The natural environment of the European larch (Larix decidua) is limited to mountainous regions of the Alps, the Sudeten, the Tatra and some north eastern regions. The larch is forested in almost all countries in central and northern Europe. However, the high-grade fine structured wood is a product of the harsher climatic conditions. Similarly high-grade Siberian larch is also available on the market, but the Forest Stewardship Council (FSC) currently do not recommend its use, as it is won through deforestation rather than managed forestry resulting in irreversible ecological damage to the Siberian region.
Heart and sapwood have different colourings. The fairly thin sapwood is light-yellowish to reddish-yellow. The heartwood reddish-brown to glowing red when fresh, darkening to gold-brown. It has a clear striped or grainy patterning.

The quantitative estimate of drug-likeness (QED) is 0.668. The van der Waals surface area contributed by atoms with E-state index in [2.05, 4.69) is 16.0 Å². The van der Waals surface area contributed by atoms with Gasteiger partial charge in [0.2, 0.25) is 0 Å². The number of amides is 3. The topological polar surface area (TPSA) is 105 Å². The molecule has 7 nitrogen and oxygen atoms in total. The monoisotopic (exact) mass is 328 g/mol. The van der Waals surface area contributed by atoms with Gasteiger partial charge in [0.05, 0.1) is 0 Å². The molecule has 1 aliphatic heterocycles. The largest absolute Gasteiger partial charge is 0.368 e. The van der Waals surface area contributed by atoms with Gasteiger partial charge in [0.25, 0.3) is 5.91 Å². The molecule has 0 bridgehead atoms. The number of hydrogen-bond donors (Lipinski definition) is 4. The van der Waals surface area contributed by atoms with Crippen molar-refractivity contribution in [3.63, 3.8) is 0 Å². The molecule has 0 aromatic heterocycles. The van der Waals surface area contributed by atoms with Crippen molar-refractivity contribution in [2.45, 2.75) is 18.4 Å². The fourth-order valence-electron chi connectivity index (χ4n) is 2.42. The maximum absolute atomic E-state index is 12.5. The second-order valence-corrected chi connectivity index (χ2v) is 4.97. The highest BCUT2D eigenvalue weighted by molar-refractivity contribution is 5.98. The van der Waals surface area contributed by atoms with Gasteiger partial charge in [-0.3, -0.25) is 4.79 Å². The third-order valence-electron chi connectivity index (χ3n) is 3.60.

The larch is the heaviest and hardest native coniferous wood. The wood has a high sap content. It is stable and elastic, is not subject to considerable shrinkage and is strong and sturdy.
Larch is easy to work but Surface finishing can be more difficult due to sap presence. It is very resistant against chemicals. The heartwood is also resistant to the elements and durable under water. Connecting elements containing iron may corrode slightly due to the wood content, and can lead to colouring of the wood when wet.
Larch is available as round (also poles) and sawn timber as well as sliced veneer.
- Ceilings, floors and stairs
- Windows, doors, boarding, shingles
- Boat and shipbuilding
- Wood tiling
- Bridge building
- Woodpile foundations